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Filing a Probate Claim on a Debtor's Estate

Posted on in Creditor's Rights

Filing a Probate Claim on a Debtor's EstateThe debt that someone owes you does not disappear when he or she dies. Instead, you can turn your collection efforts towards the deceased debtor’s estate. Creditors have a deadline to file a claim against a debtor’s estate and collect compensation from the estate before the debtor’s beneficiaries inherit the assets. You may lose your ability to collect your debt if you miss the deadline. You must know who you may contact about the debts, who can be liable for the remaining debts, and how quickly you will need to file a probate claim.


The representative of the debtor’s estate handles all contact with creditors about claims on the estate. Once you know who the representative is, you are not allowed to contact the debtor’s family members. In many cases, the representative will notify you of your debtor’s passing and your right to file a probate claim against the estate. The representative could also send you a letter to cease contact because there are no assets in debtor’s estate to repay you. After receiving this letter, you are not allowed to contact the representative unless you are filing a lawsuit to dispute the claim of no assets.

Liable Parties

In most situations, personal debt does not transfer to another person when the debtor dies. However, there are exceptions that make family members liable for the debts, including:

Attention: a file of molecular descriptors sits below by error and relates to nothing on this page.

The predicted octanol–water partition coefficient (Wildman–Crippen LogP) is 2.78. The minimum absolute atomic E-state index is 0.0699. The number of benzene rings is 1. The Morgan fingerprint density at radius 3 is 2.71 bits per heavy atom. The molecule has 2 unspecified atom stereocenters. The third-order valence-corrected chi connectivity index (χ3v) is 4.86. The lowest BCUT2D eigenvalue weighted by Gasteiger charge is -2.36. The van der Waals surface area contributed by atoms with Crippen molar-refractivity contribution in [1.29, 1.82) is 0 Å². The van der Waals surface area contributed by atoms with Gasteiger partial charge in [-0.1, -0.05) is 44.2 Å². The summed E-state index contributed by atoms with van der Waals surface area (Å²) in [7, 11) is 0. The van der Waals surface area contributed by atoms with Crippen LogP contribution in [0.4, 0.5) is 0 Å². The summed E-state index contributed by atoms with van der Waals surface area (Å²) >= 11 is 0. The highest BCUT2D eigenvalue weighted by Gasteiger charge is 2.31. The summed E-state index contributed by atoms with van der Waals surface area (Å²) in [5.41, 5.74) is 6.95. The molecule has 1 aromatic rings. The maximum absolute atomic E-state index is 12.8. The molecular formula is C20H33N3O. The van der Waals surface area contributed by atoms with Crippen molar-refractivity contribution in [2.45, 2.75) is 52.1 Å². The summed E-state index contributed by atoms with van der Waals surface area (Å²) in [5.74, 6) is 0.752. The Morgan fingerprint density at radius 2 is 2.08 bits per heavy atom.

• If someone cosigned on the debtor’s loan;
  • If the debt is from a joint credit card account;
  • If state laws require spouses to repay debts; or
  • If the beneficiaries divided assets from the estate without a formal probate process.

A spouse of a debtor who lived in a community property state may be required to repay the deceased spouse’s debts. Community property states are Alaska, Arizona, California, Idaho, Louisiana, Nevada, New Mexico, Texas, Washington, and Wisconsin.


How soon a creditor must file a probate claim depends on how it received notice of its right to file a claim:

  • The default statute of limitations for filing a probate claim is two years;
  • Creditors have three months to file a claim after receiving a mail notice from the estate representative; and
  • Unknown creditors have six months to file a claim after a notice is published in a newspaper for the county where the estate is being administered.

Creditor’s Probate Claim

You should act quickly following a debtor’s death to make sure you are repaid out of your debtor’s estate. A Chicago creditor’s rights attorney at Walinski & Associates, P.C., can help you file a probate claim. Schedule a consultation by calling 312-704-0771.


Illinois Creditors Bar Association Chicago Bar Association Illinois State Bar Association
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